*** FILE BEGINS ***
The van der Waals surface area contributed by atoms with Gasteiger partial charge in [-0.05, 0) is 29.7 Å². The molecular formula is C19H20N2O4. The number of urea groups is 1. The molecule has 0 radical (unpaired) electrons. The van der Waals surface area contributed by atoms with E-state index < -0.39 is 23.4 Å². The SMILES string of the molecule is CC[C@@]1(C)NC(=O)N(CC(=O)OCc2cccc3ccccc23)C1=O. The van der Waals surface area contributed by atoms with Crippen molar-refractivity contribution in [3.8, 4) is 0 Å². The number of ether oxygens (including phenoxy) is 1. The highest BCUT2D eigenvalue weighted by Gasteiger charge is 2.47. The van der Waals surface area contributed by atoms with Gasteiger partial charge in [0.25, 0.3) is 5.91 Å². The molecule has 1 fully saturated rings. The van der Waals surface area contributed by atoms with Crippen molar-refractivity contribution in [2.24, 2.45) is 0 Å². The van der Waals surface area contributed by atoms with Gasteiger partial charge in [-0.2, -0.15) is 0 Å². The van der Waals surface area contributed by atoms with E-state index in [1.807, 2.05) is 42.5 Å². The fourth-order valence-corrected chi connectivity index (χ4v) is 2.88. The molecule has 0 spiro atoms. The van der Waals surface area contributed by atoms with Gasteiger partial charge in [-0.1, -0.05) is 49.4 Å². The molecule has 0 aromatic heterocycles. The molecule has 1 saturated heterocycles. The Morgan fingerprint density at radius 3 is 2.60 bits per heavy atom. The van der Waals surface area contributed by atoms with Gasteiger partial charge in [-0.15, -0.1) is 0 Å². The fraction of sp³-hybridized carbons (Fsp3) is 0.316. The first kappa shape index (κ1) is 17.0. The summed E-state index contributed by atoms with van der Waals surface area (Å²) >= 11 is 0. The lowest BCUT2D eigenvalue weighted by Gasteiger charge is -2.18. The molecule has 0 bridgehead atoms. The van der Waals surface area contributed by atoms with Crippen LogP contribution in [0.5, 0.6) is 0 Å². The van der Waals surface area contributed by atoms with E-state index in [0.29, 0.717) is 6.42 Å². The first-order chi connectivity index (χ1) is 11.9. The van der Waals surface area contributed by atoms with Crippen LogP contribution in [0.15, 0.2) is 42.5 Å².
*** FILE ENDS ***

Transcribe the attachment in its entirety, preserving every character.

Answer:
The van der Waals surface area contributed by atoms with Gasteiger partial charge in [-0.05, 0) is 29.7 Å². The molecular formula is C19H20N2O4. The number of urea groups is 1. The molecule has 0 radical (unpaired) electrons. The van der Waals surface area contributed by atoms with E-state index < -0.39 is 23.4 Å². The SMILES string of the molecule is CC[C@@]1(C)NC(=O)N(CC(=O)OCc2cccc3ccccc23)C1=O. The van der Waals surface area contributed by atoms with Crippen molar-refractivity contribution in [3.8, 4) is 0 Å². The number of ether oxygens (including phenoxy) is 1. The highest BCUT2D eigenvalue weighted by Gasteiger charge is 2.47. The van der Waals surface area contributed by atoms with Gasteiger partial charge in [0.25, 0.3) is 5.91 Å². The molecule has 1 fully saturated rings. The van der Waals surface area contributed by atoms with Crippen molar-refractivity contribution in [2.24, 2.45) is 0 Å². The van der Waals surface area contributed by atoms with Gasteiger partial charge in [-0.2, -0.15) is 0 Å². The van der Waals surface area contributed by atoms with E-state index in [1.807, 2.05) is 42.5 Å². The fourth-order valence-corrected chi connectivity index (χ4v) is 2.88. The molecule has 0 spiro atoms. The van der Waals surface area contributed by atoms with Gasteiger partial charge in [-0.1, -0.05) is 49.4 Å². The molecule has 0 aromatic heterocycles. The molecule has 1 saturated heterocycles. The Morgan fingerprint density at radius 3 is 2.60 bits per heavy atom. The van der Waals surface area contributed by atoms with Gasteiger partial charge in [-0.15, -0.1) is 0 Å². The fraction of sp³-hybridized carbons (Fsp3) is 0.316. The first kappa shape index (κ1) is 17.0. The summed E-state index contributed by atoms with van der Waals surface area (Å²) >= 11 is 0. The lowest BCUT2D eigenvalue weighted by Gasteiger charge is -2.18. The molecule has 0 bridgehead atoms. The van der Waals surface area contributed by atoms with Crippen LogP contribution in [0.5, 0.6) is 0 Å². The van der Waals surface area contributed by atoms with E-state index in [0.29, 0.717) is 6.42 Å². The first-order chi connectivity index (χ1) is 11.9. The van der Waals surface area contributed by atoms with Crippen LogP contribution in [0.15, 0.2) is 42.5 Å².